A breathless whirl of Jazz Age joy and Blues at the National Theatre

Sule Rimi as Sam and Samira Wiley as Angel in Blues for an Alabama Sky - Marc Brenner
Sule Rimi as Sam and Samira Wiley as Angel in Blues for an Alabama Sky - Marc Brenner

In the scorching summer of 1930, jazz drifts through the grimy windows of a Harlem apartment block. There, the tenants dream of better things, while blotting out their economic woes. This is where and when Pearl Cleage set her 1995 play Blues for an Alabama Sky, which has been brought back to seamy, glorious life in this revelatory revival at the National’s Lyttelton Theatre.

Topping a faultless five-strong cast in her London stage debut is Samira Wiley (The Handmaid’s Tale, Orange is the New Black), who lights things up with a slinky and impetuous performance as Angel Allen, a good-time girl in crisis. She shares her apartment with Guy (Hamilton’s supremely nimble Giles Terera), who manages to scoop her sodden frame home on the night they’ve both just been sacked from the Cotton Club – where Angel was a back-up dancer, Guy a costumier. The Italian gangster whom Angel has been seeing has just got married, too.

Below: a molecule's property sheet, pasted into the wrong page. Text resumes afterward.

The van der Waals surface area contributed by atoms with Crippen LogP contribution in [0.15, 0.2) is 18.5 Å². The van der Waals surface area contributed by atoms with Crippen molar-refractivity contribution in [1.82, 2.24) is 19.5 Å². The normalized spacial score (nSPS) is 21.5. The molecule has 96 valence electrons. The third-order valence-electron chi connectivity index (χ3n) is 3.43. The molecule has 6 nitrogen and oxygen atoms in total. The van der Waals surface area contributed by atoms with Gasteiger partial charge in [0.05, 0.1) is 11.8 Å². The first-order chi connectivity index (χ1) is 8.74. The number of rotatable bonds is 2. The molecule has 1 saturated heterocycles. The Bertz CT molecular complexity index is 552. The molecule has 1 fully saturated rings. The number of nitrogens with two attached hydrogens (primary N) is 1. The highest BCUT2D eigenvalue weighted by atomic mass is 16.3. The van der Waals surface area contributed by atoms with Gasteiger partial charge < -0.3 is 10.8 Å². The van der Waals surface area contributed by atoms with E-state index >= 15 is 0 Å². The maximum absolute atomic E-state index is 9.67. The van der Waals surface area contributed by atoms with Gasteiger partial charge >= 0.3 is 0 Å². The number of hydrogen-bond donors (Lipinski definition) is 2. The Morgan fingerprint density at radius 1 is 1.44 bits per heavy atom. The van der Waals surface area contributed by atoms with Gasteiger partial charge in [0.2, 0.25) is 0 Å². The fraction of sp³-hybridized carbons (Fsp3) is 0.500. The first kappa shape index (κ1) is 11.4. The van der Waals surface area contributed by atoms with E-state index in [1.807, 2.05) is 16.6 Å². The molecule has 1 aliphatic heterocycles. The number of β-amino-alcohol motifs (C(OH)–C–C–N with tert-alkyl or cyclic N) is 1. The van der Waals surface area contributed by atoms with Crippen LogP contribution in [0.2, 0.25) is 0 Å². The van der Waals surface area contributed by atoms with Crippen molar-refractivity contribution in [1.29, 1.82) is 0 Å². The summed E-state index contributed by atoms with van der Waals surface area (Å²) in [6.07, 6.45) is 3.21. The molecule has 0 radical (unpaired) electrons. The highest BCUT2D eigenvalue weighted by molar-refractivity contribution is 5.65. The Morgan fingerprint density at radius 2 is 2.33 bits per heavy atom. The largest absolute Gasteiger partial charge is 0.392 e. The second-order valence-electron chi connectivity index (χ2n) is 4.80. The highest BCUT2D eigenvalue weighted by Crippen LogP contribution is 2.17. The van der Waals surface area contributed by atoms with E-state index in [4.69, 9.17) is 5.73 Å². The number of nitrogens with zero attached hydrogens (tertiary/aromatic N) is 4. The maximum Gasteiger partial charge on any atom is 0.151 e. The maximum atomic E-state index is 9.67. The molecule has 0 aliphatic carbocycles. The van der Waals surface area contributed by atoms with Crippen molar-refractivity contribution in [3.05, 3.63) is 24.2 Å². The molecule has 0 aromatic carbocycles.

None of this stops the ever-fizzing Guy from cracking out the French champagne – onwards and upwards. Terera is magnificently funny in the part – just wait for his reaction to a new frock given to Angel by Leland, a courtly Southern widower (Osy Ikhile) who sets about seeking her hand.

Meanwhile, Cleage’s characters name-drop buzzy celebrities from the Harlem Renaissance – Guy posts dresses to Paris for his idol Josephine Baker, and the poet Langston Hughes is their friend on the local scene. Several of the latter’s poems (“Hold fast to dreams…”) have been set here to music by Benjamin Kwasi Burrell, which the cast sing as they look to the horizon. It’s one of the most expressive touches of Lynette Linton’s evocatively designed production, with Frankie Bradshaw’s cascading set using a revolve for emphasis and poking fire escapes up to the rafters.

Flattered by Leland’s attentions, Angel faces a poignant dilemma – to settle down as that kind of church wife, or keep up all her small-time striving and flailing. Next door lives Delia (Ronkẹ Adékoluẹjo), a demure sweetheart who’s involved with opening controversial birth-control clinics, and resists the advances of the suave doctor Sam (Sule Rimi) out of self-preservation.

Perhaps Leland’s horror at widespread abortion practices and shock at discovering Guy’s homosexuality, landing jointly in one scene, make a heavier thud than they might. But this is a remarkably buoyant piece, which retains a boisterous flair even when Miller-esque tragedy rounds the corner. To get whoops of you-go-girl glee from a press-night audience minutes before gasps of inevitable horror is everything this vital rediscovery deserves.

Until November 5. Tickets: 020 3989 5455; nationaltheatre.org.uk